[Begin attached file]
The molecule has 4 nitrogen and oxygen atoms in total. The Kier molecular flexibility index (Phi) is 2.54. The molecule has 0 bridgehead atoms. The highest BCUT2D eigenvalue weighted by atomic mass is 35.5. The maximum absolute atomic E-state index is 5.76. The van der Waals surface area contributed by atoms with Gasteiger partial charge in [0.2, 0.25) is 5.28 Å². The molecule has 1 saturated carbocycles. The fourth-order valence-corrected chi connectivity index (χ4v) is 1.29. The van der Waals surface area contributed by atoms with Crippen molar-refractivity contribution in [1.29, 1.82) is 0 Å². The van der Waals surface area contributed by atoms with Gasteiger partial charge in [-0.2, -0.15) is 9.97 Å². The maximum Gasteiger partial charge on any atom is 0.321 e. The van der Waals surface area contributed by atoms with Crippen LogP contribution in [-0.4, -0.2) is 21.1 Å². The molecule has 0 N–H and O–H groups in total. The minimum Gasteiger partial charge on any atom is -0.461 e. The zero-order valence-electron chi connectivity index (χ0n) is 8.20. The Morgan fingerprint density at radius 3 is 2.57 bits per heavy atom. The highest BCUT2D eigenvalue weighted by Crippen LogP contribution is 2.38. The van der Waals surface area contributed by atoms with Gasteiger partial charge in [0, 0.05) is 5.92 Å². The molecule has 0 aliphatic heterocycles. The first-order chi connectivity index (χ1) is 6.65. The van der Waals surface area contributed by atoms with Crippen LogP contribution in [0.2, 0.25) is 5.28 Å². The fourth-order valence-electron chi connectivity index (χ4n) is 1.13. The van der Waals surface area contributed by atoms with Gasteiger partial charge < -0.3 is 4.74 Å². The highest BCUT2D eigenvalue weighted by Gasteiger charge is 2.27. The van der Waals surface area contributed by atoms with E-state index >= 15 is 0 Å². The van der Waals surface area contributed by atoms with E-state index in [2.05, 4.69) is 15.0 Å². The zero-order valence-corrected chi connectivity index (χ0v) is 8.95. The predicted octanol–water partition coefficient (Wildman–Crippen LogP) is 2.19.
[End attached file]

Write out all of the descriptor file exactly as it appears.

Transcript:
The molecule has 4 nitrogen and oxygen atoms in total. The Kier molecular flexibility index (Phi) is 2.54. The molecule has 0 bridgehead atoms. The highest BCUT2D eigenvalue weighted by atomic mass is 35.5. The maximum absolute atomic E-state index is 5.76. The van der Waals surface area contributed by atoms with Gasteiger partial charge in [0.2, 0.25) is 5.28 Å². The molecule has 1 saturated carbocycles. The fourth-order valence-corrected chi connectivity index (χ4v) is 1.29. The van der Waals surface area contributed by atoms with Crippen molar-refractivity contribution in [1.29, 1.82) is 0 Å². The van der Waals surface area contributed by atoms with Gasteiger partial charge in [-0.2, -0.15) is 9.97 Å². The maximum Gasteiger partial charge on any atom is 0.321 e. The van der Waals surface area contributed by atoms with Crippen LogP contribution in [-0.4, -0.2) is 21.1 Å². The molecule has 0 N–H and O–H groups in total. The minimum Gasteiger partial charge on any atom is -0.461 e. The zero-order valence-electron chi connectivity index (χ0n) is 8.20. The Morgan fingerprint density at radius 3 is 2.57 bits per heavy atom. The highest BCUT2D eigenvalue weighted by Crippen LogP contribution is 2.38. The van der Waals surface area contributed by atoms with Gasteiger partial charge in [0, 0.05) is 5.92 Å². The molecule has 0 aliphatic heterocycles. The first-order chi connectivity index (χ1) is 6.65. The van der Waals surface area contributed by atoms with Crippen LogP contribution in [0.2, 0.25) is 5.28 Å². The fourth-order valence-electron chi connectivity index (χ4n) is 1.13. The van der Waals surface area contributed by atoms with Gasteiger partial charge < -0.3 is 4.74 Å². The highest BCUT2D eigenvalue weighted by Gasteiger charge is 2.27. The van der Waals surface area contributed by atoms with E-state index >= 15 is 0 Å². The van der Waals surface area contributed by atoms with E-state index in [2.05, 4.69) is 15.0 Å². The zero-order valence-corrected chi connectivity index (χ0v) is 8.95. The predicted octanol–water partition coefficient (Wildman–Crippen LogP) is 2.19.